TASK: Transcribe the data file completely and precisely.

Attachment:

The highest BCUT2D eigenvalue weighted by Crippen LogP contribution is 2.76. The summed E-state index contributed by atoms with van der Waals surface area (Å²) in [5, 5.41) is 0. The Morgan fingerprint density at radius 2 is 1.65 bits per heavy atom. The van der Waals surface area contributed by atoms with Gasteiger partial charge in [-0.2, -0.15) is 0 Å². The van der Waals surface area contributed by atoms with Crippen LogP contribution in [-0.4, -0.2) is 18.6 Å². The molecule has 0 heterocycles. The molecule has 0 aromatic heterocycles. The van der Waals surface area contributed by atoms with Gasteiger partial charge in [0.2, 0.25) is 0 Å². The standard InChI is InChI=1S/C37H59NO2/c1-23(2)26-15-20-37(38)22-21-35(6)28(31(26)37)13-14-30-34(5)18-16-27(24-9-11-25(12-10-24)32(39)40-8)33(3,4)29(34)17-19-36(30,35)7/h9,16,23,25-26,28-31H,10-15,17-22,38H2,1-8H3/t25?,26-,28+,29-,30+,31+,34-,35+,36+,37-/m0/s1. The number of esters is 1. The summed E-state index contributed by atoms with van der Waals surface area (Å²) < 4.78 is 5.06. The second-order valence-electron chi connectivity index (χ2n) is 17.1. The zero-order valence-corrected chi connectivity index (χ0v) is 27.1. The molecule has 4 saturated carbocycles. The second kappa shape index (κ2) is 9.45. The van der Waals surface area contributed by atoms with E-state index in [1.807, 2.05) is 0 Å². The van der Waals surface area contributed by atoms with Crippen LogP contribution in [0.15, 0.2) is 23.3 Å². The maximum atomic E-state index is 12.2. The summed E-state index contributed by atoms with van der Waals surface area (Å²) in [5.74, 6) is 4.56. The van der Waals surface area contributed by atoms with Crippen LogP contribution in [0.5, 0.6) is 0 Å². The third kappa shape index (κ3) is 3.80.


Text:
The highest BCUT2D eigenvalue weighted by Crippen LogP contribution is 2.76. The summed E-state index contributed by atoms with van der Waals surface area (Å²) in [5, 5.41) is 0. The Morgan fingerprint density at radius 2 is 1.65 bits per heavy atom. The van der Waals surface area contributed by atoms with Gasteiger partial charge in [-0.2, -0.15) is 0 Å². The van der Waals surface area contributed by atoms with Crippen LogP contribution in [-0.4, -0.2) is 18.6 Å². The molecule has 0 heterocycles. The molecule has 0 aromatic heterocycles. The van der Waals surface area contributed by atoms with Gasteiger partial charge in [0.2, 0.25) is 0 Å². The standard InChI is InChI=1S/C37H59NO2/c1-23(2)26-15-20-37(38)22-21-35(6)28(31(26)37)13-14-30-34(5)18-16-27(24-9-11-25(12-10-24)32(39)40-8)33(3,4)29(34)17-19-36(30,35)7/h9,16,23,25-26,28-31H,10-15,17-22,38H2,1-8H3/t25?,26-,28+,29-,30+,31+,34-,35+,36+,37-/m0/s1. The number of esters is 1. The summed E-state index contributed by atoms with van der Waals surface area (Å²) < 4.78 is 5.06. The second-order valence-electron chi connectivity index (χ2n) is 17.1. The zero-order valence-corrected chi connectivity index (χ0v) is 27.1. The molecule has 4 saturated carbocycles. The second kappa shape index (κ2) is 9.45. The van der Waals surface area contributed by atoms with E-state index in [1.807, 2.05) is 0 Å². The van der Waals surface area contributed by atoms with Crippen LogP contribution in [0.15, 0.2) is 23.3 Å². The maximum atomic E-state index is 12.2. The summed E-state index contributed by atoms with van der Waals surface area (Å²) in [5.74, 6) is 4.56. The van der Waals surface area contributed by atoms with Crippen LogP contribution in [0.5, 0.6) is 0 Å². The third kappa shape index (κ3) is 3.80.